Blogs and finding serenity (now)

January 31, 2007

In my first posting and my one month anniversary posting, I discuss my initial apprehensions about blogging and my experiences as a blogger respectively. My blog has not reached its second month, and I have not figured out if I have any new insights about it. However, a Chronicle Careers article by Kara Dawson discusses her experience with requiring students to maintain blogs in her classes.

As we all know, blogs have become an established part of the “Web 2.0” world. One would imagine that they make good teaching tools, and that “the kids” would want to get in on the trend with blogs of their own. However, at least in Dawson’s case, the use of blogs in two of her classes did not work as she had hoped. She believes that “blog overload” affected everyone involved. Students submitted rather dull material (usually at the last minute), and the few who have continued their blogs beyond the class write for people they already know. Nevertheless, Dawson still sees potential for blogs, and she outlines a few strategies to make their usage in the classroom more effective.

I think many people feel obliged to start a blog to show that they can “keep up.” As I outline in my very first posting, I decided not to start a blog for precisely that reason. Certainly on a regular basis, I felt that I would have little of interest to contribute to the discourse surrounding librarianship, higher education, and technology. Furthermore, the prospect of learning a new tool for communication seemed intimidating. The faddish aura surrounding blogs also made me cringe, and many of the ones I encountered seemed like little more than glorified hybrids of websites and diaries.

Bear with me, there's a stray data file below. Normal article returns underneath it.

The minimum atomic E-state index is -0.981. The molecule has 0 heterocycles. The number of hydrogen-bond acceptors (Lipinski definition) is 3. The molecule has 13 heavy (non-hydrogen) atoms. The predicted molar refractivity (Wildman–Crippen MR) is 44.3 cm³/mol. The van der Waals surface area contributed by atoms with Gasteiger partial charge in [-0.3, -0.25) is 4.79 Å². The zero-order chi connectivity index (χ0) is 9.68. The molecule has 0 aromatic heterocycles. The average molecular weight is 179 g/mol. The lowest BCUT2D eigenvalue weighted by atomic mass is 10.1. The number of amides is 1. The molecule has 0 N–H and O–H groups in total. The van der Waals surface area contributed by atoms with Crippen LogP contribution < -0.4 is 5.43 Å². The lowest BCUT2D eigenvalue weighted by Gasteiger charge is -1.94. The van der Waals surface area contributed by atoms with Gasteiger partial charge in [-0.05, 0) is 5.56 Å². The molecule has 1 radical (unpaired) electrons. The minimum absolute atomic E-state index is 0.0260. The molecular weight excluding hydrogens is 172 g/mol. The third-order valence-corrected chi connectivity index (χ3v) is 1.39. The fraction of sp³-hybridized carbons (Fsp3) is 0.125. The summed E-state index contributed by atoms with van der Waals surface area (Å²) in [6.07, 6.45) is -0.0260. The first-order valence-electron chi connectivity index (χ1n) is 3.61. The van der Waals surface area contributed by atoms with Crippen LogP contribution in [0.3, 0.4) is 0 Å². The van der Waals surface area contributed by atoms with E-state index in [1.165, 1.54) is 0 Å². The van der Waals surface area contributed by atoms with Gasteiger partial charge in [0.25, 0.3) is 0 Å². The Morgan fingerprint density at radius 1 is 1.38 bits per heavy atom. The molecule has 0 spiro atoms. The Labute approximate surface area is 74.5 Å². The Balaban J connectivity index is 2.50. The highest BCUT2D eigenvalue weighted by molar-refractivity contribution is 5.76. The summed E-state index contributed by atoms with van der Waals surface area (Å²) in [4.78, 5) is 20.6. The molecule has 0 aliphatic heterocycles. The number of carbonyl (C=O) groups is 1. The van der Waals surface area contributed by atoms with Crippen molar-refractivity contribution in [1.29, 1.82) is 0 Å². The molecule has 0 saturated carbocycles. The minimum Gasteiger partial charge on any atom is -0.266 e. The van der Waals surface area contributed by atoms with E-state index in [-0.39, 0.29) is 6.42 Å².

Actually, the hype surrounding blogs makes me think of the Serenity Now episode from Seinfeld, where George’s father starts a computer business because he saw “a provocative movie on cable TV… called The Net.” A new technology may have “provocative” implications, but simply deciding to do something with it to stay “up on things” can have disastrous consequences.

Do not start a blog because it’s a “big thing” right now, or you heard something “provocative” about blogs. You should start one if you like to write, think, and share your ideas on a regular (or semi-regular) basis with a broader audience. As one who likes to write, and who has no “official” publications to my credit, I probably should have started a blog long ago. To the rest of you who do not like writing regularly, think about what you would really like to do first, and then figure out which tool(s) would better suit your needs. Otherwise, you might end up like Frank Costanza, searching for that elusive serenity… now!

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